We went to see The Tempest at the Griffith Park Free Shakespeare Festival (find more info here: Griffith Park Free Shakespeare Festival
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I had a lot of busy days, but am trying really hard to remember to make healthy choices.  I don’t like much fruit, but I know it’s good for me.  The medication I am on impairs my appetite somewhat, and can, in combination with another medication I must take, cause dehydration, so I have to be very careful to make sure I:
a) REMEMBER TO EAT (trust me, this is not as easy as it sounds ~ and yes, I realize how ridiculous that is), and
b) STAY HYDRATED
Because I practically live in my car, I have to eat there, sometimes, too; but I am trying to make healthy choices when I do.  Pears I can stand.  They are an acceptable fruit.  Coconut water is very hydrating.  Violets are always a winner.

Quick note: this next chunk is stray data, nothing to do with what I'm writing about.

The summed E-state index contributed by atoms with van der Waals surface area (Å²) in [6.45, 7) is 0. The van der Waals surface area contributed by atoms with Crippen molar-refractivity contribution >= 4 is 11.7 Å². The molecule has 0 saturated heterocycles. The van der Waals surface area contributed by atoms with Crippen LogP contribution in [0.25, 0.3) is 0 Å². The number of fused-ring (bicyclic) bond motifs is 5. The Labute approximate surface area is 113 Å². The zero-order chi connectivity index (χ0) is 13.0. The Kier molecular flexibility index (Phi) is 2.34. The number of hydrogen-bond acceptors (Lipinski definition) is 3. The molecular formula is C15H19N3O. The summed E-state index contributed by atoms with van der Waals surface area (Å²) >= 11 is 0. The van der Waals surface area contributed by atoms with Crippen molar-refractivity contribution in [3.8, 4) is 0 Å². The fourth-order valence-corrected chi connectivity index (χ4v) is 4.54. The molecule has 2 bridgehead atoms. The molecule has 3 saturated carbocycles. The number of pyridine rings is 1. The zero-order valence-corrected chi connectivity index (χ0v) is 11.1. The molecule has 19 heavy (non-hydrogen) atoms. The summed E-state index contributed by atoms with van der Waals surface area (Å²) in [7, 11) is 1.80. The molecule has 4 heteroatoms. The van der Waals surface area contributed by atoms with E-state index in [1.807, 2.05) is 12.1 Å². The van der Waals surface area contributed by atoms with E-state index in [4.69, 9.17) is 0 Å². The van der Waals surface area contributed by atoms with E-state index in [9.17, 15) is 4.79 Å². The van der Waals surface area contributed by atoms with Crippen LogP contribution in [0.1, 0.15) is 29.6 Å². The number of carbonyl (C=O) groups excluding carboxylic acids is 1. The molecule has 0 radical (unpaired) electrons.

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Right.  That thing about being healthy.  I just said that, and now, I am gonna post poptarts.  It’s true, I made poptarts.  I made them because it’s all good and well to be healthy, but you have to also eat delicious things and have fun, too, and homemade poptarts are really the best poptarts.  You can make your own crust, or just use store bought piecrust (I make my own, because I prefer it, and it’s really pretty simple, using an oil pastry recipe my mom gave me) and you can fill them with jam or, as I did, brown sugar & cinnamon mixed w/ a little almond meal, butter and pinch of salt.  Okay, so they are still a little bit healthy and kind of nerdy, as compared to regular poptarts.  Being a little bit healthy and kind of nerdy, myself, I can live with that.